Troubled ferry operator P&O announced today it will restart its Dover to Calais services this week amid accusations it was planning to further cut the salaries of agency workers.
P&O is selling tickets for Channel crossing after the Maritime and Coastguard Agency (MCA) cleared its vessel, the Spirit of Britain, on Saturday.
Freight services will start on Wednesday morning – the first time since the company sacked 800 seafarers and replaced them with cheaper agency workers.
Workers, who are already paid half than their fired counterparts, said they were working without contracts and that they were told to agree to earn less than £5.50 per hour.
“They don’t care about our rights. They try to give us less money. We are desperate,” a seafarer aboard the Spirit of Britain told the union RMT in a letter seen by the BBC.
RMT’s general secretary Mick Lynch called on the government to take over the operator and bring workers in house.
“There are no depths to which P&O and their Dubai owners at DP World will not sink to extract the maximum profit from ferry crews operating our vital maritime supply chains,” he said.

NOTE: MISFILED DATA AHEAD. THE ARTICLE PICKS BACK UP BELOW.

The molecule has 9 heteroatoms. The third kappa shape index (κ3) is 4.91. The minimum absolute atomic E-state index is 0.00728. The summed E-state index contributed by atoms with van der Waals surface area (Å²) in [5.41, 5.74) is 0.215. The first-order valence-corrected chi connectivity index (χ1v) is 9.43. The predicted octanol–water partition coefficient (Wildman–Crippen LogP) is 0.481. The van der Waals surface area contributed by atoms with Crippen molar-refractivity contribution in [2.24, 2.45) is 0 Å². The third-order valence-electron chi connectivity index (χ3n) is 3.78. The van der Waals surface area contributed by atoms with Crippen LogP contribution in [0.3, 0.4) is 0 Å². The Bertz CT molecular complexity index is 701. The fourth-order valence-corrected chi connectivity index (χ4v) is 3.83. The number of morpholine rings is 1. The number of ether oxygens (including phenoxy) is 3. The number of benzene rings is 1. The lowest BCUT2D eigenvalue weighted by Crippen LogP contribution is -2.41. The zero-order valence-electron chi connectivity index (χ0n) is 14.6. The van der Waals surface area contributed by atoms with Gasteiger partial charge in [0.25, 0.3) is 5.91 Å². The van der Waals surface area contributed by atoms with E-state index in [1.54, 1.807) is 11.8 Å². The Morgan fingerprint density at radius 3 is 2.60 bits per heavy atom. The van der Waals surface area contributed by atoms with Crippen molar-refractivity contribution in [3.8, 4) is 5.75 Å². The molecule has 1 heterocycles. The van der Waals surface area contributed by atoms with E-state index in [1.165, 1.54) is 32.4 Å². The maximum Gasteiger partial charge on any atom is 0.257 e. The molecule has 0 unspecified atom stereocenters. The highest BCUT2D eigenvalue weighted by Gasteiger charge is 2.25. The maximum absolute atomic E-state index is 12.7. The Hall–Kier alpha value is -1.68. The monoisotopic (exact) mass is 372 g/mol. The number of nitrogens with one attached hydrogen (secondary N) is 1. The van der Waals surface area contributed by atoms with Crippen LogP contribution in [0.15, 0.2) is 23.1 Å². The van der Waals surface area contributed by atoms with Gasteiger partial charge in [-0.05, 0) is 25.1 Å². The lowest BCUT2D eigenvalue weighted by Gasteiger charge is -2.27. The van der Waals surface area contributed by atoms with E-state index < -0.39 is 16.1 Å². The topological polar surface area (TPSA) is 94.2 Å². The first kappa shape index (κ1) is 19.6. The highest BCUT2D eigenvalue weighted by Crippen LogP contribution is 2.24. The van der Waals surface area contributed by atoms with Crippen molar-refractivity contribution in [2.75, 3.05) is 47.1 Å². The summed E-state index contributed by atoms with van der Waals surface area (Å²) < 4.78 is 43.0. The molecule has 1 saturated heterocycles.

“This is underlined by the fact that, despite this U-turn, P&O are still only paying barely half of the UK minimum wage of £9.50 per hour.”
Transport secretary Grant Shapps told the BBC that, while the u-turn was good, P&O needs to “go further and pay the minimum wage like all UK businesses.”
“We will legislate to force them, but they could win back some much needed credibility by acting now,” he tweeted.
The operator rebutted that it was an administrative misunderstanding and that no one was asked to accept lower wages.
“There are no plans to change or reduce the wages of any of our agency seafarers and we have made clear that we will continue to comply fully with any national minimum wage obligations introduced by the UK Government,” a company spokesperson said.